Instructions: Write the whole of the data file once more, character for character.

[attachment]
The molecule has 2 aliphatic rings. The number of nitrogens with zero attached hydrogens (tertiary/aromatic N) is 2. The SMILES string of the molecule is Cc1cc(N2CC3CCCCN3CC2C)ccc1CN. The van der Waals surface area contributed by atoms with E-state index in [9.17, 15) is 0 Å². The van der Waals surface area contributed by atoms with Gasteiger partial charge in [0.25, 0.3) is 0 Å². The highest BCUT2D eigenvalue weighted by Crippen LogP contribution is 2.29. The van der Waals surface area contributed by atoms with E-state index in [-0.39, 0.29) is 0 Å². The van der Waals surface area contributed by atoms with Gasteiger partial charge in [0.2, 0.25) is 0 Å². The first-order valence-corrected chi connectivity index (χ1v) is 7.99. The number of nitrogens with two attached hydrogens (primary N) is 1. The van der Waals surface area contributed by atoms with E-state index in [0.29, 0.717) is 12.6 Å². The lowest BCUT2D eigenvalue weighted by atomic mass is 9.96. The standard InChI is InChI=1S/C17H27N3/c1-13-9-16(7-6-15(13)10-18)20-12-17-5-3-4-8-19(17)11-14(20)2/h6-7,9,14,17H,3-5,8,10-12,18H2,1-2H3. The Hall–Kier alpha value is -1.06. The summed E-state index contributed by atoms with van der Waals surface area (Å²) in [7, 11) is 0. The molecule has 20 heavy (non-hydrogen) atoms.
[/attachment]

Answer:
The molecule has 2 aliphatic rings. The number of nitrogens with zero attached hydrogens (tertiary/aromatic N) is 2. The SMILES string of the molecule is Cc1cc(N2CC3CCCCN3CC2C)ccc1CN. The van der Waals surface area contributed by atoms with E-state index in [9.17, 15) is 0 Å². The van der Waals surface area contributed by atoms with Gasteiger partial charge in [0.25, 0.3) is 0 Å². The highest BCUT2D eigenvalue weighted by Crippen LogP contribution is 2.29. The van der Waals surface area contributed by atoms with E-state index in [-0.39, 0.29) is 0 Å². The van der Waals surface area contributed by atoms with Gasteiger partial charge in [0.2, 0.25) is 0 Å². The first-order valence-corrected chi connectivity index (χ1v) is 7.99. The number of nitrogens with two attached hydrogens (primary N) is 1. The van der Waals surface area contributed by atoms with E-state index in [0.29, 0.717) is 12.6 Å². The lowest BCUT2D eigenvalue weighted by atomic mass is 9.96. The standard InChI is InChI=1S/C17H27N3/c1-13-9-16(7-6-15(13)10-18)20-12-17-5-3-4-8-19(17)11-14(20)2/h6-7,9,14,17H,3-5,8,10-12,18H2,1-2H3. The Hall–Kier alpha value is -1.06. The summed E-state index contributed by atoms with van der Waals surface area (Å²) in [7, 11) is 0. The molecule has 20 heavy (non-hydrogen) atoms.